Thursday, September 18, 2003

[9/18/2011] From bucolic depths to blazing glory: Dvořák's Symphony No. 8 (continued)


The opening movement of Dvořák's Eighth Symphony is played by the Orquestra de Estado de México under Stefano Mazzoleni.

Certainly a different starting point, you'll have to agree, from that of the Tchaikovsky Fourth!


We're just going to listen our way through the Dvořák Eighth, with performances of each movement which show us at least some sort of the music's interpretive range. And we'll get right to it, right after --

As I thought about presenting the Dvořák Eighth, I hatched this vague idea of doing a sort of double-composite performance, one of which would involve native Czechoslav performances, though the definition would have to be stretched to include, for one, Rafael Kubelik conducting the Berlin Philharmonic. Anyway, in preparation for some relistening, I pulled a first batch of "A" candidates off the CD shelves -- a group that, as I recalled, included Christoph von Dohnányi (Decca), Herbert von Karajan (Decca), Kubelik (DG), Václav Neumann, George Szell, Václav Talich.

Here's where the funny part comes in. I set that stack of CD cases down . . . well, somewhere. For a while I assumed that of course it would turn up, but as Sunday began to loom, I went back to the hatchery for a Plan B. Still cravng an easy(ish) week here at the Sunday Classics plant, I decided to go back to the CD shelves -- absolutely no dipping into the LP reservoir for this one! -- and see what I could come up with.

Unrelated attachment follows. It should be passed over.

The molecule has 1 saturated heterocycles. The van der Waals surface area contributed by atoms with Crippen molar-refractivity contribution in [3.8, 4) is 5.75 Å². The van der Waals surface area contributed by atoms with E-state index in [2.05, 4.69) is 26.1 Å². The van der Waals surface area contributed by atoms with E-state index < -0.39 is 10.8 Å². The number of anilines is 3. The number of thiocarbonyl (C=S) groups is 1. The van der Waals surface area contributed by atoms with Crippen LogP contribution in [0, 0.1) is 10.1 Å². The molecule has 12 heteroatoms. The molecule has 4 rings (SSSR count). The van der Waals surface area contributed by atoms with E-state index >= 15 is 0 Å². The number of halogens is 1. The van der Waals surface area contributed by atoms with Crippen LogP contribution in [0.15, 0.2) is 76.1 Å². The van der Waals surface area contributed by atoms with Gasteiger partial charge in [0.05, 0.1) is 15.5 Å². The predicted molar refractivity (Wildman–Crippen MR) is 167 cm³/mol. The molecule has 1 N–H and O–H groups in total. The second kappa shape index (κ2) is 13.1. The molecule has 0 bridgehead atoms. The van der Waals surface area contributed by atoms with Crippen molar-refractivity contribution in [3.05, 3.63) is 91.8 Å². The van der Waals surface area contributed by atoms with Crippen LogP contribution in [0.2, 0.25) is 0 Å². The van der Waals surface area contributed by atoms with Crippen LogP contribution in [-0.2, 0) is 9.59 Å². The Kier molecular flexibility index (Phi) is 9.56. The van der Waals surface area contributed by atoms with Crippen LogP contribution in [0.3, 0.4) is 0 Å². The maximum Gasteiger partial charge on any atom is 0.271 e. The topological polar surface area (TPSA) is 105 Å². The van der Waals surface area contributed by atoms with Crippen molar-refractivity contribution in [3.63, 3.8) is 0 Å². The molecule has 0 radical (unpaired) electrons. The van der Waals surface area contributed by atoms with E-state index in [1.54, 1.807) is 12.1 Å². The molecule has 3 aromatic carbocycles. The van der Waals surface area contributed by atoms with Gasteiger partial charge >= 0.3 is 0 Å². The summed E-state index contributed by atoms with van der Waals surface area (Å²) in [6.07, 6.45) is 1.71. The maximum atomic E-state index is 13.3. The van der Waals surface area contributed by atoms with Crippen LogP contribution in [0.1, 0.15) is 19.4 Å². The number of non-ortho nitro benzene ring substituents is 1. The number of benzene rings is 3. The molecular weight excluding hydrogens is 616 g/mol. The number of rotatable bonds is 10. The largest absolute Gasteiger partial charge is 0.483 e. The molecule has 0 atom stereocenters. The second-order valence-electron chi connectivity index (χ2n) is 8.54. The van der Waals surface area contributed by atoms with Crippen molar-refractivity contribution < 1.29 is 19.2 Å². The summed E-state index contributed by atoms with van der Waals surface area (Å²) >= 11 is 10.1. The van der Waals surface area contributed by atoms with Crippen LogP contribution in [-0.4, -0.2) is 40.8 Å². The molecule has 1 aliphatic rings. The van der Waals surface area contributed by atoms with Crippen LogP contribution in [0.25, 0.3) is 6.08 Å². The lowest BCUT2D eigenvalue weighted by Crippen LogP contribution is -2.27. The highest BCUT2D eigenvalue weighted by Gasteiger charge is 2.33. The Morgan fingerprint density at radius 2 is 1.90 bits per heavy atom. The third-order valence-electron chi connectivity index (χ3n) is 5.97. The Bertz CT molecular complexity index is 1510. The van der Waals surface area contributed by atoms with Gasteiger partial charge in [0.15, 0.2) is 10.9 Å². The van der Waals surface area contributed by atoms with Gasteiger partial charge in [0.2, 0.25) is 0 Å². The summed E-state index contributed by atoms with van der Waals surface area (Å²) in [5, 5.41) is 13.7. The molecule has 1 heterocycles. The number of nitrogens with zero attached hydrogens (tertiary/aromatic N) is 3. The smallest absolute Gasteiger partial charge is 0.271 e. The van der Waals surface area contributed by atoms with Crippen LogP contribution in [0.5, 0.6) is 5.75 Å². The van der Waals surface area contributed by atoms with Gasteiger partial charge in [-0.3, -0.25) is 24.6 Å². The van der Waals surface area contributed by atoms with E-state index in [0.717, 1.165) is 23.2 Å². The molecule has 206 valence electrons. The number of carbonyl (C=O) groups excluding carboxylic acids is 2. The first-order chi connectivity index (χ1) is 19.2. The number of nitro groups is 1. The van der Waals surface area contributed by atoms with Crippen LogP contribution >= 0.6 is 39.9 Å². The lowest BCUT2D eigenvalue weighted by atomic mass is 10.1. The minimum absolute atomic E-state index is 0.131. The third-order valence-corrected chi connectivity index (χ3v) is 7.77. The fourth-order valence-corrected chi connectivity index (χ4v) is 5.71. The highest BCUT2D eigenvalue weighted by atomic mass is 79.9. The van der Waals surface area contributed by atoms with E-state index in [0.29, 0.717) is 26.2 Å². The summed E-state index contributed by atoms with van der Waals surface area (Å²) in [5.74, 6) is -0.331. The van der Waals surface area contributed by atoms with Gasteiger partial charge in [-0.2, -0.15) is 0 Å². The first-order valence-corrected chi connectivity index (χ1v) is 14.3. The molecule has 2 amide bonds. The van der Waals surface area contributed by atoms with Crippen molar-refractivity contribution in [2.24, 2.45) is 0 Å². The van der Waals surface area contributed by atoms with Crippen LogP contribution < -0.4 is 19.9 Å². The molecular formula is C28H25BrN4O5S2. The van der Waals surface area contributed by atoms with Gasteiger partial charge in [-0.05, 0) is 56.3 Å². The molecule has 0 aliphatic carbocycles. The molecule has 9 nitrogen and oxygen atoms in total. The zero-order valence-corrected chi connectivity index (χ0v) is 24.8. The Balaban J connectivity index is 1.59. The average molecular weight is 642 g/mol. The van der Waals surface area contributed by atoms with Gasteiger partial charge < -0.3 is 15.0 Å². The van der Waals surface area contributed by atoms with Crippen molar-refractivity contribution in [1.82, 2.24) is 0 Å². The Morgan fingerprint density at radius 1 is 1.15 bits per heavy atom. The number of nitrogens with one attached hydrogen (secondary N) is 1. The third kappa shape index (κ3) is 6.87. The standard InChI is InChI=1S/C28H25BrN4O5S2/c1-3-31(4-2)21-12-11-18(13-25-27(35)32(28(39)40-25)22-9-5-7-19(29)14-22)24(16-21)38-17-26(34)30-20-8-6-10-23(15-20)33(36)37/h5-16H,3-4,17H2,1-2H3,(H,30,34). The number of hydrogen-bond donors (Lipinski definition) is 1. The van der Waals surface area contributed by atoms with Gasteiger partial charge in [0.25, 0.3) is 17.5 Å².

ANTONIN DVOŘÁK: Symphony No. 8 in G, Op. 88

i. Allegro con brio

How hard, I wonder, did Dvořák have to work to make a stretch of music like the opening minute-plus of the Eighth Symphony sound, not just so riveting, but so effortless? As it begins we're gripped by what promises to be as hauntingly, nostalgically beautiful a piece as we've ever heard, and yet in not much more than a half-minute it has laid the groundwork for the entry of the flute with a solo that lifts us into a bright, innocently woodland vista, and within another half-minute, again without any audible change of gears, the orchestra has built from this into a full-orchestra burst of sunshine before handing off to the cellos for a brief voicing of yearning (sort of taking us back to the atmosphere of the opening), and then . . . .

I suppose it can all fit under the heading "bucolic," but my goodness, what diversity of utterance, and how neatly it all fits together and evolves and returns. It may be that there's a more beautiful or engaging opening movement in the symphonic literature, but I'd be hard put to say which it is.

I love the Barbirolli Dvořák Eighth (the same performance that veteran collectors will recall Vanguard issuing, coupled with the gloriously quirky Scherzo capriccioso, a piece that was featured in an October 2009 Sunday Classics post, in the period when it licensed Pye material for its budget Everyman label); the combination of ripe lyricism with a strain of proud extroversion could describe either this composer or this conductor. (He also recorded the Dvořák Seventh and Ninth Symphonies and some fillers with the Hallé.) The dreamier Gunzenhauser performance is sort of a leftover from that "native performers" scheme I was contemplating, though in this case it's only the orchestra that's Slovak; the conductor is American.

Hallé Orchestra, Sir John Barbirolli, cond. Pye/Disky, recorded June 28-29, 1957 (9:44)
Slovak Philharmonic Orchestra, Stephen Gunzenhauser, cond. Naxos, recorded February 1989 (10:23)

ii. Adagio